A.G. Dok complains to EU about ARD and ZDF

German documentary organization A.G. Dok is peeved at state broadcasters ARD and ZDF over football broadcasting rights. A.G. Dok claims the pubcasters are spending too much; the pubcasters insist that's the price they have to pay. Now A.G. Dok is asking the EU to step in.
April 19, 2001

At the moment, the German Documentary Filmmakers’ Association (A.G. Dok) probably doesn’t count many European football fans in its midst. The A.G. Dok membership is still seething over the amount of money that German public broadcasters ARD and ZDF are willing to pay for the broadcast rights to the 2002 and 2006 football world championships – DM104,000 (US$47,000) per minute for the 2002 game and DM200,000 (US$90,500) per minute for 2006. Rather than fume quietly, A.G. Dok filed a formal complaint to EU commissioner for Education and Culture Viviane Reding, effectively going over the pubcasters’ heads, at the end of March.

Thomas Frickel, head of A.G. Dok’s board, says, ‘Last December we had direct negotiations with ARD and ZDF, but until now there have been no concrete results of this discussion – about special fees for the repetition of our programs, rights, and so on. So, for us, this is one way to remind public t.v. in Germany that they have a special responsibility for the sector we’re covering.’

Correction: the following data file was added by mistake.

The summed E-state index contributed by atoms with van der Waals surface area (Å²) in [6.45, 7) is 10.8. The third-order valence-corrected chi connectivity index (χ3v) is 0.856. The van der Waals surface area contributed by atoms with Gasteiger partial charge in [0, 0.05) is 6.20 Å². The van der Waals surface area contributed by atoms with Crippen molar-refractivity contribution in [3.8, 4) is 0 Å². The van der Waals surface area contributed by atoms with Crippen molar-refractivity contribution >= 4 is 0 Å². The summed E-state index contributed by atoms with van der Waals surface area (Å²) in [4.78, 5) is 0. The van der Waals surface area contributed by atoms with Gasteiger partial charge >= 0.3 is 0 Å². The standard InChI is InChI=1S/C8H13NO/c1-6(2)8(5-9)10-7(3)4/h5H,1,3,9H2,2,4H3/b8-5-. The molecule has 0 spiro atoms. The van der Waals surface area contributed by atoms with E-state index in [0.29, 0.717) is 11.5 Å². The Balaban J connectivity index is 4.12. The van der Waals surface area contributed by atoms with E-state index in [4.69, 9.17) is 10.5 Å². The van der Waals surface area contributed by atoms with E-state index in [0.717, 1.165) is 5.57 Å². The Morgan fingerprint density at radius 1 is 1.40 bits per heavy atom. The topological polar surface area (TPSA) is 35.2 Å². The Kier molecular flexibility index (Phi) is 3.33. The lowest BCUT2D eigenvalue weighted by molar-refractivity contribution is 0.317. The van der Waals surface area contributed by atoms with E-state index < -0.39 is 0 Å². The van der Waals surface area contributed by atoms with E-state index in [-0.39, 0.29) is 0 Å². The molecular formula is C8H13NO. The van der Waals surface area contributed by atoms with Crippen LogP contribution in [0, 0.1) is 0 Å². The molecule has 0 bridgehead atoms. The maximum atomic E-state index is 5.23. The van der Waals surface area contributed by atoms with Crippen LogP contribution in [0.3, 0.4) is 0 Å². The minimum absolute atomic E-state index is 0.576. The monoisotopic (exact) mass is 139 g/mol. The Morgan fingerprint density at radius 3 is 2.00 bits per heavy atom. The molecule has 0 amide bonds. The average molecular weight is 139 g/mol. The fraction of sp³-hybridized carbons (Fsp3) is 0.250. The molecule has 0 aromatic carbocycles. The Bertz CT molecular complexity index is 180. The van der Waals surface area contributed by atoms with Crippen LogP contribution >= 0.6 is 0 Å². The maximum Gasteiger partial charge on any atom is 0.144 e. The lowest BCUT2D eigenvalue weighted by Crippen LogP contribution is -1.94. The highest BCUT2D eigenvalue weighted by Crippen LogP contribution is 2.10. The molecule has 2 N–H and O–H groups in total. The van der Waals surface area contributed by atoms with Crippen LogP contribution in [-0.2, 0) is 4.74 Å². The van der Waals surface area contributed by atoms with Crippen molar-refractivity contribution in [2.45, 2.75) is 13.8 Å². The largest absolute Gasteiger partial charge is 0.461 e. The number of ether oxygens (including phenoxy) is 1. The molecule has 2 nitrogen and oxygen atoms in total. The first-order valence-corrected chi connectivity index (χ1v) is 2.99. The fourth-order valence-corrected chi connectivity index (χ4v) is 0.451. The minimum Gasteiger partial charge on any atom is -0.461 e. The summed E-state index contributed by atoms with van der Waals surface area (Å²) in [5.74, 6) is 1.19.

The gist of the complaint to the EU is that while the football broadcasting rights fees are high compared to the amount paid for almost any other type of programming, they are particularly unconscionable compared to the fees the pubcasters offer documentaries. A.G. Dok alleges that the disparity between the fees paid for documentary film rights and those paid for football broadcast rights consititutes improper use of standing charges (state aid).

Philipp Baum, head of communications for ZDF, rebuts: ‘The money we will pay for the soccer games in 2002 is included in our financial budgets for sports between 2001 and 2004… No mark we will pay for the soccer games will be taken from the budgets for fiction and documentary programs. We will cut other programs for sports because we bought soccer. Forty-five percent of the daily programs and 45% of the primetime programs are information, documentaries and magazine shows. It is just a joke to say they cut the documentaries because they buy soccer.’

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